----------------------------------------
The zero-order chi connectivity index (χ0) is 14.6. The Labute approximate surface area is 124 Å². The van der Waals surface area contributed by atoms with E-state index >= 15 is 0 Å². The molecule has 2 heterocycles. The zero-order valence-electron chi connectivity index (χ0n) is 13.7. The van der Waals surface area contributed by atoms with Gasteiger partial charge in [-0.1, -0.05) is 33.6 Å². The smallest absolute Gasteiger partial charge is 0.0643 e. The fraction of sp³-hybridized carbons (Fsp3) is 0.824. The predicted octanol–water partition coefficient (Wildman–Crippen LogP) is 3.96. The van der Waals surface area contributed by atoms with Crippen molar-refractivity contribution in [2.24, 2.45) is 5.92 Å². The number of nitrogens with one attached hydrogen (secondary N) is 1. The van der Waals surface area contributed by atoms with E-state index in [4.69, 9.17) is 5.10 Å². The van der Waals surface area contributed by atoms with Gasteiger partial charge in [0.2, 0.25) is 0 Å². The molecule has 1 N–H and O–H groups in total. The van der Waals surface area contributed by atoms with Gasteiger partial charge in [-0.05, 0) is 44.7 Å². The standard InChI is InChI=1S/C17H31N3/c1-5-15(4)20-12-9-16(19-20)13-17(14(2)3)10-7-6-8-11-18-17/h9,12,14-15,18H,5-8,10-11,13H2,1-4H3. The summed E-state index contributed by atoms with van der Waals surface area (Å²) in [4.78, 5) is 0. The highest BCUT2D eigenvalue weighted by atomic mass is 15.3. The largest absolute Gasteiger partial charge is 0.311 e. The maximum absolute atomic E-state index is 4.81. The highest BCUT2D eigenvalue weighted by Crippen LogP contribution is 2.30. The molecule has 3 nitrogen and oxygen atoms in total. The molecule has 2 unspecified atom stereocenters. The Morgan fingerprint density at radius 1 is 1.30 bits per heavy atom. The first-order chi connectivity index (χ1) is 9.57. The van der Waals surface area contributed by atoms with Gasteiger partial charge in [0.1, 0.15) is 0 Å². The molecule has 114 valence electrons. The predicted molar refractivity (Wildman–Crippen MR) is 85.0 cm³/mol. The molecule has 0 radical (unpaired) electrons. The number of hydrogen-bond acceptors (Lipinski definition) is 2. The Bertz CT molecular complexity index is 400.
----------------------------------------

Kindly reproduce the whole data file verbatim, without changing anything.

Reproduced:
The zero-order chi connectivity index (χ0) is 14.6. The Labute approximate surface area is 124 Å². The van der Waals surface area contributed by atoms with E-state index >= 15 is 0 Å². The molecule has 2 heterocycles. The zero-order valence-electron chi connectivity index (χ0n) is 13.7. The van der Waals surface area contributed by atoms with Gasteiger partial charge in [-0.1, -0.05) is 33.6 Å². The smallest absolute Gasteiger partial charge is 0.0643 e. The fraction of sp³-hybridized carbons (Fsp3) is 0.824. The predicted octanol–water partition coefficient (Wildman–Crippen LogP) is 3.96. The van der Waals surface area contributed by atoms with Crippen molar-refractivity contribution in [2.24, 2.45) is 5.92 Å². The number of nitrogens with one attached hydrogen (secondary N) is 1. The van der Waals surface area contributed by atoms with E-state index in [4.69, 9.17) is 5.10 Å². The van der Waals surface area contributed by atoms with Gasteiger partial charge in [0.2, 0.25) is 0 Å². The molecule has 1 N–H and O–H groups in total. The van der Waals surface area contributed by atoms with Gasteiger partial charge in [-0.05, 0) is 44.7 Å². The standard InChI is InChI=1S/C17H31N3/c1-5-15(4)20-12-9-16(19-20)13-17(14(2)3)10-7-6-8-11-18-17/h9,12,14-15,18H,5-8,10-11,13H2,1-4H3. The summed E-state index contributed by atoms with van der Waals surface area (Å²) in [4.78, 5) is 0. The highest BCUT2D eigenvalue weighted by atomic mass is 15.3. The largest absolute Gasteiger partial charge is 0.311 e. The maximum absolute atomic E-state index is 4.81. The highest BCUT2D eigenvalue weighted by Crippen LogP contribution is 2.30. The molecule has 3 nitrogen and oxygen atoms in total. The molecule has 2 unspecified atom stereocenters. The Morgan fingerprint density at radius 1 is 1.30 bits per heavy atom. The first-order chi connectivity index (χ1) is 9.57. The van der Waals surface area contributed by atoms with Gasteiger partial charge in [0.1, 0.15) is 0 Å². The molecule has 114 valence electrons. The predicted molar refractivity (Wildman–Crippen MR) is 85.0 cm³/mol. The molecule has 0 radical (unpaired) electrons. The number of hydrogen-bond acceptors (Lipinski definition) is 2. The Bertz CT molecular complexity index is 400.